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Practical jokes are no laughing matter.

Posted on 16th October, 2020

A recent case at the High Court, Chell v Tarmac Cement and Lime Ltd [2020] EWHC 2613 (QB), has provided some guidance on the vicarious liability of an employer for injuries caused by a practical joke carried out by an employee.  The High Court concluded that the employer was not liable for the actions of the employer engaging in a practical joke as it was outside the scope of the ordinary course of his employment.  It would also not be fair and proper to hold the employer liable in the circumstances.


The Claimant was a sub-contractor fitter working on a Tarmac site.  He worked alongside Tarmac’s own employees although it was alleged that there were tensions between the contractor and employed fitters.  On 4 September 2014, the Claimant was working in the workshop on the site when he bent down to pick up a length of cut steel. Mr Heath, one of the two Tarmac fitters, had brought two “pellet targets” with him on to the site and he put those on a bench close to the Claimant’s right ear. Mr Heath then hit them with a hammer causing a loud explosion. This appears to have been some form of wholly misguided practical joke. The result was no joking matter: the Claimant suffered a perforated right eardrum, noise-induced hearing loss measured at 9-10 decibels and tinnitus. Mr Heath was dismissed from his employment as a result of the incident.  As a result, the Claimant brought a claim alleging negligence directly against Tarmac and also against Tarmac as being vicariously liable for the actions of Mr Heath, their employee.


In the action, the Claimant argued that Tarmac should have considered removing Mr Heath from the site or separating the employees of Tarmac or the sub-contractor, Roltech, or should have removed the Claimant from the site or should have disciplined Mr Heath and others. There were allegations of failure to provide appropriate supervision or to provide training, instruction and memoranda to prevent horseplay. By reference to the disclosure of documentation, it was contended by the Claimant, that none of the documents demonstrated adequate policies in place in respect of discipline and supervision or that management took any steps to deal with the tensions between co-workers.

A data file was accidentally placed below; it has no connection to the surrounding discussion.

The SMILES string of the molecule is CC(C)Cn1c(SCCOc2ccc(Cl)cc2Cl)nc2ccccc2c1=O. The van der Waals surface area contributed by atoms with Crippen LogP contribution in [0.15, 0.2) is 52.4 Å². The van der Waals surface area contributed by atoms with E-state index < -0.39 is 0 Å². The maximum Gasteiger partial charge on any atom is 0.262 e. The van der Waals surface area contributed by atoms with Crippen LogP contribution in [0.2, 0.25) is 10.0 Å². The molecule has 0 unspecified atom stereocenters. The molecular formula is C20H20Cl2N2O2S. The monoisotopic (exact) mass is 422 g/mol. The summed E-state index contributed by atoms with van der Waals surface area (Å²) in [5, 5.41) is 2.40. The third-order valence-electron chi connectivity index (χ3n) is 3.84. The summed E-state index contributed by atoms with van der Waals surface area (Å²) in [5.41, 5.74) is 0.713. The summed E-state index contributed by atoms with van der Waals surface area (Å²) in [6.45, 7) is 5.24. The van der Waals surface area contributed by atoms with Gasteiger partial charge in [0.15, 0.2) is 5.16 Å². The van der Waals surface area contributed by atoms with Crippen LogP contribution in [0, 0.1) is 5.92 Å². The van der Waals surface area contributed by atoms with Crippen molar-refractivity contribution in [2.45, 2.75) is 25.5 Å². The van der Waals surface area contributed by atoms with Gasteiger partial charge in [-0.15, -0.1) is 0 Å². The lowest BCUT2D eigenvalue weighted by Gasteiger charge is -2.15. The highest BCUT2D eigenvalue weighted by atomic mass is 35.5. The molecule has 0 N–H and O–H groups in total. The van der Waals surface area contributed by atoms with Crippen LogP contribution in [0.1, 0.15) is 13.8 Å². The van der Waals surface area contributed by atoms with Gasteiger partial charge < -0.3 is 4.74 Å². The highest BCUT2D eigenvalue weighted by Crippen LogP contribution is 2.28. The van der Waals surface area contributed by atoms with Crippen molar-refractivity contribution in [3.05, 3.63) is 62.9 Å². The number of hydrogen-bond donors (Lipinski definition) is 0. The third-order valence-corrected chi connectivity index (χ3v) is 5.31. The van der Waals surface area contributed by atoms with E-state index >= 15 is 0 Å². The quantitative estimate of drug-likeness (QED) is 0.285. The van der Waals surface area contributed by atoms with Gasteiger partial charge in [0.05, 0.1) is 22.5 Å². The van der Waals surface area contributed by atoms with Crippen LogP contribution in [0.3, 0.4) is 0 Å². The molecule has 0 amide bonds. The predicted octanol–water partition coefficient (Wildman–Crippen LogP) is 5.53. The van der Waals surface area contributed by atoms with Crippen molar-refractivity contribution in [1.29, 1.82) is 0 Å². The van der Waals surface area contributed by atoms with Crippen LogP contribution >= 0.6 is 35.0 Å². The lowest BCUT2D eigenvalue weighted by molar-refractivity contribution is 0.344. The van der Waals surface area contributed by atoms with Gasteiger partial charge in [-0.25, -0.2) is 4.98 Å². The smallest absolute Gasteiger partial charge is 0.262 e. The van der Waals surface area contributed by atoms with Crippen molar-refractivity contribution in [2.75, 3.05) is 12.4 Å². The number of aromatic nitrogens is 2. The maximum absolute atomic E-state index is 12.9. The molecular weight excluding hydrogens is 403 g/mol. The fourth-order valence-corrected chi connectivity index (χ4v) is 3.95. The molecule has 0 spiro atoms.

In response, Tarmac denied liability, in particular it denied that the actions of Mr Heath were within the course of his employment, “horseplay” not being part of an individual’s employment. Thus Tarmac denied any liability for Mr Heath’s actions which they said were wholly outside the scope of any reasonable foreseeability, risk assessment, HSE guidelines or his employment but were actions of his own volition without any sufficient connection to his employment. Tarmac denied any knowledge of Mr Heath threatening anyone on site. They also denied any knowledge of any tensions escalating on site or of any reports of any concerns about any tensions.

At trial, the Court considered the established two-limb test set out in Lister v Hesley Hall Limited [2001] UKHL 22.  In addressing the test to the current circumstances, the Court concluded that the first limb of the test was satisfied; a close relationship between Tarmac and Mr Heath is satisfied, because Mr Heath was Tarmac’s employee at the relevant time.

The second limb required the Court to determine whether there is a sufficient connection between the relationship between Tarmac and Mr Heath as employer/employee and Mr Heath’s act of striking two pellet targets with a hammer close to the Claimant’s ear to make it just that Tarmac should be held responsible for that act?  In reaching its conclusion, the following factors were relevant to the Court;